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Free PIC Web Server (under development)

Discussion in 'Microcontrollers' started by TiagoSilva, Jan 24, 2010.

  1. DirtyLude

    DirtyLude Well-Known Member

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    Stay with what you know if you aren't really interested in branching out.

    GNU ARM is the free compiler/assembler. There are a few different packages that try to put all the extra development components together to make it easier. Eclipse IDE, and OpenOCD debugger. I think YAGARTO is still the most popular. You can google YAGARTO for the main page and tutorials. I had an issue with OpenOCD not working for me and I think it was because it didn't support Vista64 at the time. I spent $150 on the Crossworks compiler and it's great. Super clean and integrated environment. The hardware I use is the USB OCD Tiny. Looks like it got hit pretty hard at the Sparkfun free day, or maybe they cleared out the stock for a new version coming out with the new FTDI chip.

    SparkFun Electronics - JTAG USB OCD Tiny - Programmer/Debugger for ARM processors

    I use the FatFS library for FAT32/16/12. I don't use an IP stack because I'm using the Wiznet W5100 and W5300, which has the stack onboard, but uIP and lwIP are both free and popular libraries.
     
  2. TiagoSilva

    TiagoSilva Member

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    When I was looking for a PIC to develop with I always had chosen the ones with most Processor MIPS, RAM and Flash memory… But you made me realize something that I didn’t understood before, it was always a mystery why they made uCs with the same package and a different number o features as well as memory and processor speed, sometimes battery and the project cost is also very important!
     
  3. TiagoSilva

    TiagoSilva Member

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    Based on what I’ve learned here, I think I will learn more about the new PIC24F devices, they may be a lot slower than PIC32’s, but they have a very cool thing, they allow me to remap the peripherals to any I/O pins I want… This is a fantastic feature on an uC! The one they use on the Hackaday project is probably the smallest great 16 bits PIC24 uC Microchip has to offer. It has USB OTG 2.0, RTCC, and the extraordinary PPS (Peripheral Pin Select for remapping digital peripherals to I/O) feature!
    I will be using this one in this project. I will probably add a temperature sensor and provide a SPI connector for expandability.
    I now realize that PIC32 and PIC24H are great to make heavier devices, like a basic PDA (device like). DS Pics are for DS processing, speech synthesis and general audio applications, like MP3/WAV players/recorders. The PIC24F and PIC18 are for flexibility, on general designs, like PC peripheral making, USB Flash pens, etc…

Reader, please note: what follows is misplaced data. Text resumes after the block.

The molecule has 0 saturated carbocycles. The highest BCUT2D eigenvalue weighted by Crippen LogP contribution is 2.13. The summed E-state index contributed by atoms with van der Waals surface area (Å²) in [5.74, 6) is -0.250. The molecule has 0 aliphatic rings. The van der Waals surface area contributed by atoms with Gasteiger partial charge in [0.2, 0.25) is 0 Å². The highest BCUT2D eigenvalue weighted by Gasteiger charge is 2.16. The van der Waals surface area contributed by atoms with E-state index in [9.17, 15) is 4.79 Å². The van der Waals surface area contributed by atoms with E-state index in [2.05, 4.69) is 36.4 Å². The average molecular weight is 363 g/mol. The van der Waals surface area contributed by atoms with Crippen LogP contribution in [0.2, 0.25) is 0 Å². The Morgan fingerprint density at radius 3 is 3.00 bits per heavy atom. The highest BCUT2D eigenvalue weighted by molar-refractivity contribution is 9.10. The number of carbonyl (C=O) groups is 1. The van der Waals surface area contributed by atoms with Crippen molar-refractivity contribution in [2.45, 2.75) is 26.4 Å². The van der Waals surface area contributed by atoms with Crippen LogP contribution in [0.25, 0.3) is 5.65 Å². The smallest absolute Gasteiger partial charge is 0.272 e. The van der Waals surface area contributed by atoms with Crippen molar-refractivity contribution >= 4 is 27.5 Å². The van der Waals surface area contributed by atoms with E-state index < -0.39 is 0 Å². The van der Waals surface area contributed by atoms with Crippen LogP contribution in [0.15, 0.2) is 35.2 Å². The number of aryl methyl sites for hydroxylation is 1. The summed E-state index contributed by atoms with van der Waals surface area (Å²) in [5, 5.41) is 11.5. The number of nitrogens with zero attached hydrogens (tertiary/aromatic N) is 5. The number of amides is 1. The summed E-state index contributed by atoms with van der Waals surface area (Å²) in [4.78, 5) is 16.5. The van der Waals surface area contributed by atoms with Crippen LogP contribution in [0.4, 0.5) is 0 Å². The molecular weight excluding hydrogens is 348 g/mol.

Since the PIC24F is the most accessible yet powerful device class, and I already have a project that I can enhance to my own needs and it is also allow me to start learning more on PIC24 devices, I think I will be starting my project with this device (PIC24FJ64GB002).


    Thank you all for all your posts and help getting my mind set, I was going for the PIC32, because I was thinking on moving forward to a more powerful platform, but the PIC24F seems to just be what I need! It has power and it is simple, both to program and to make the board design. I now realize that we not always need a super duper powerful processor to make something work right. I always liked ARM processors too, but there is too much offer, and for someone starting off it gets more complicated than it should… There should be starting packs like the PIC32 starting pack that has an on board programmer/debugger at a great price.

    Again, thank you all!
     
    Last edited: Jan 26, 2010
  4. dave

    Dave New Member

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  5. DirtyLude

    DirtyLude Well-Known Member

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    I agree, that it's still complicated to get started with, but ARM7 until recently was the lowest chip core in the family and there wasn't much reason for a beginner to use them and they were fairly hardcore for a hobbyist. Now that the Coretex-M3's are out and gaining ground, I fully expect it to get much simpler in the next year or so.

    There are low cost development package/programmers out. There's an LPC one called the LPCXpresso for $30 and there a Luminary Micro dev board/programmer/debugger for $50. I do not have experience with either, but my understanding is that the LPCXpresso programmer is only compatible with the Code Red development environment, which makes its usefulness limited if you want to branch out.

    LPC
    NXP Semiconductors - Microcontrollers [LPCXpresso]
    Digi-Key - 568-4947-ND (Manufacturer - OM11048)

    LM
    Luminary Micro - LM3S811 Evaluation Kits
    Digi-Key - 726-1129-ND (Manufacturer - EKT-LM3S811)
     
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